With particular set of conditions and circumstances in place, inferior goods for which demand increases as the price hikes and decreases with the fall in prices.
A good is considered inferior if its demand decreases with the increase in income to buy or technically saying substitute with better goods. Again, for a good to become inferior other related conditions and circumstances play a vital role.
The behavior of giffen goods is a rare exception to demand rule that dictates demand to contract if prices go up and expands if prices fall. Giffen goods behave because of income effect overpowering the substitution effect.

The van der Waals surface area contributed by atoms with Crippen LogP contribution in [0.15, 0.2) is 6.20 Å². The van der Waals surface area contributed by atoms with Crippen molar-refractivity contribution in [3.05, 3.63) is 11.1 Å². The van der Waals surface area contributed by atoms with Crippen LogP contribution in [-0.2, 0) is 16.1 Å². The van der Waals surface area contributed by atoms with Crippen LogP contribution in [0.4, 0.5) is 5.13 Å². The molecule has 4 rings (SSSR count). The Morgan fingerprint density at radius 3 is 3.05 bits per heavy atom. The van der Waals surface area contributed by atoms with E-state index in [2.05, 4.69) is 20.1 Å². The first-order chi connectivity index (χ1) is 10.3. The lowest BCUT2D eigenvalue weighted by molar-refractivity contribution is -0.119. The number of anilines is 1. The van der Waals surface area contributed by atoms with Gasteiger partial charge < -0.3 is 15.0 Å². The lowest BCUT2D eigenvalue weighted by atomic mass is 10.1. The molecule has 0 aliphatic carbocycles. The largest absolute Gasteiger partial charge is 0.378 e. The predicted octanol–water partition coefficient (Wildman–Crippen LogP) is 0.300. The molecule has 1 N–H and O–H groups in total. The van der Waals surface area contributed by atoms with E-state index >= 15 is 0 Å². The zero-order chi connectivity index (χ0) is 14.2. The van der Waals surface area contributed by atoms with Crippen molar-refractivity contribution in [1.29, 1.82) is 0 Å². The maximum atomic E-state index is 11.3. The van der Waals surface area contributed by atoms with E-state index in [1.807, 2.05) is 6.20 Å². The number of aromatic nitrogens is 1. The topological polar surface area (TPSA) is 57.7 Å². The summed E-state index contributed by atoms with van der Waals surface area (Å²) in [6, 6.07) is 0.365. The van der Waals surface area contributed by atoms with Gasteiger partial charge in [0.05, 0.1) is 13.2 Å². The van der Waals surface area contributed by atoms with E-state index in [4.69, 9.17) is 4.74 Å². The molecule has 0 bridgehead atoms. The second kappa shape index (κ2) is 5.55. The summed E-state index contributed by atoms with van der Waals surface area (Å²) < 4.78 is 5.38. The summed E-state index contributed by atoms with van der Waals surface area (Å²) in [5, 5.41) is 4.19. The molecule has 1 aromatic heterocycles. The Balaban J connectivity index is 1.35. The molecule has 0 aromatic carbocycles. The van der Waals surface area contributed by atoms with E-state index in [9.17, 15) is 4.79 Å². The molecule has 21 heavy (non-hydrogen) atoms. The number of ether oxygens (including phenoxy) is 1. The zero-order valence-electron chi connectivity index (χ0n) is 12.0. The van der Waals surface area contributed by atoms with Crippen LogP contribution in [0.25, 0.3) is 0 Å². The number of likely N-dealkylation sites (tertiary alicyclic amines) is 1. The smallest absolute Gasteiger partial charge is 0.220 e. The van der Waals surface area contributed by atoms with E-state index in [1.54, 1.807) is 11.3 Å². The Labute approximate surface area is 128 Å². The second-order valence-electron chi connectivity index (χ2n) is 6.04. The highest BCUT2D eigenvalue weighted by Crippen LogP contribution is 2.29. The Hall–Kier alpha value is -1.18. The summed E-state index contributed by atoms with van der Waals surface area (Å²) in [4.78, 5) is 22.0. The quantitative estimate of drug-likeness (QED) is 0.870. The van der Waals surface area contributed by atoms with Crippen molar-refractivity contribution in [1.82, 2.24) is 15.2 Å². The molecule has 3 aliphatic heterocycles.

This can happen in situations where community is extremely poor and have limited substitution available against the available good.
Having little income at hands, individuals cannot afford to buy better goods as the prices for other better goods might have risen as well and adding to misery is that limited to no other alternative is available.
Therefore, individuals are stuck with one product alone and has to buy it even if the price increases and more of it as they can’t afford better goods because of smaller leftover income.
And if the prices fall, demand for giffen good fall as community has more leftover income and tries to buy better goods instead of buying more of inferior good.
Veblen good is another type that has similar behaviour as giffen good but for very different set of reasons.